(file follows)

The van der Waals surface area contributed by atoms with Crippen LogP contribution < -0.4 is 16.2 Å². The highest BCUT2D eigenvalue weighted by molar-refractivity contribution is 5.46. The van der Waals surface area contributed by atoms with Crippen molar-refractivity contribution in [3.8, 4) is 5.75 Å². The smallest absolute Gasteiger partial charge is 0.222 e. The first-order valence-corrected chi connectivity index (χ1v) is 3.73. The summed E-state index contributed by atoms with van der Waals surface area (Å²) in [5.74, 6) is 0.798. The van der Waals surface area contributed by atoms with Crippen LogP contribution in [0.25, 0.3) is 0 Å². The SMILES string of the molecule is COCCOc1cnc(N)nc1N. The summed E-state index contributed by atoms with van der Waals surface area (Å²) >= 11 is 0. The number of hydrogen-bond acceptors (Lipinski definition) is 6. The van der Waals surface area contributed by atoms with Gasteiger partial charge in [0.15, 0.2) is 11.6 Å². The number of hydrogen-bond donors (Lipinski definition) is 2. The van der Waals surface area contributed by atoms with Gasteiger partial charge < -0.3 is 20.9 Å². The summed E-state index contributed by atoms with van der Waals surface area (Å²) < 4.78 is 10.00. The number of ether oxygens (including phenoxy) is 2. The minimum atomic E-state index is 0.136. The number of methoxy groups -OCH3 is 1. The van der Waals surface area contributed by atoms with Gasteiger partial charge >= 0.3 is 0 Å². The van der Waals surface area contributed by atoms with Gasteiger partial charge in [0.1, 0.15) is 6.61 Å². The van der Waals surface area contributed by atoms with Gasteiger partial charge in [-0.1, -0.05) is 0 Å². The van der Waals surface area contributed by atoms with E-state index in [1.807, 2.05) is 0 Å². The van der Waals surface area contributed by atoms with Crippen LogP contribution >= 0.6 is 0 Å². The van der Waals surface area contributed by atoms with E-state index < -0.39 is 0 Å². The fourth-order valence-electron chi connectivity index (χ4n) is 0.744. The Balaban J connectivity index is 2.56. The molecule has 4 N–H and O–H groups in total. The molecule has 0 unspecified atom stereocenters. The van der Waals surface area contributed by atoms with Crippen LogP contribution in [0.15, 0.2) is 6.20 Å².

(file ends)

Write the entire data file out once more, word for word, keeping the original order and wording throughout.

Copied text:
The van der Waals surface area contributed by atoms with Crippen LogP contribution < -0.4 is 16.2 Å². The highest BCUT2D eigenvalue weighted by molar-refractivity contribution is 5.46. The van der Waals surface area contributed by atoms with Crippen molar-refractivity contribution in [3.8, 4) is 5.75 Å². The smallest absolute Gasteiger partial charge is 0.222 e. The first-order valence-corrected chi connectivity index (χ1v) is 3.73. The summed E-state index contributed by atoms with van der Waals surface area (Å²) in [5.74, 6) is 0.798. The van der Waals surface area contributed by atoms with Crippen LogP contribution in [0.25, 0.3) is 0 Å². The SMILES string of the molecule is COCCOc1cnc(N)nc1N. The summed E-state index contributed by atoms with van der Waals surface area (Å²) >= 11 is 0. The number of hydrogen-bond acceptors (Lipinski definition) is 6. The van der Waals surface area contributed by atoms with Gasteiger partial charge in [0.15, 0.2) is 11.6 Å². The number of hydrogen-bond donors (Lipinski definition) is 2. The van der Waals surface area contributed by atoms with Gasteiger partial charge < -0.3 is 20.9 Å². The summed E-state index contributed by atoms with van der Waals surface area (Å²) < 4.78 is 10.00. The number of ether oxygens (including phenoxy) is 2. The minimum atomic E-state index is 0.136. The number of methoxy groups -OCH3 is 1. The van der Waals surface area contributed by atoms with Gasteiger partial charge >= 0.3 is 0 Å². The van der Waals surface area contributed by atoms with Gasteiger partial charge in [0.1, 0.15) is 6.61 Å². The van der Waals surface area contributed by atoms with Gasteiger partial charge in [-0.1, -0.05) is 0 Å². The van der Waals surface area contributed by atoms with E-state index in [1.807, 2.05) is 0 Å². The van der Waals surface area contributed by atoms with Crippen LogP contribution >= 0.6 is 0 Å². The van der Waals surface area contributed by atoms with E-state index < -0.39 is 0 Å². The fourth-order valence-electron chi connectivity index (χ4n) is 0.744. The Balaban J connectivity index is 2.56. The molecule has 4 N–H and O–H groups in total. The molecule has 0 unspecified atom stereocenters. The van der Waals surface area contributed by atoms with Crippen LogP contribution in [0.15, 0.2) is 6.20 Å².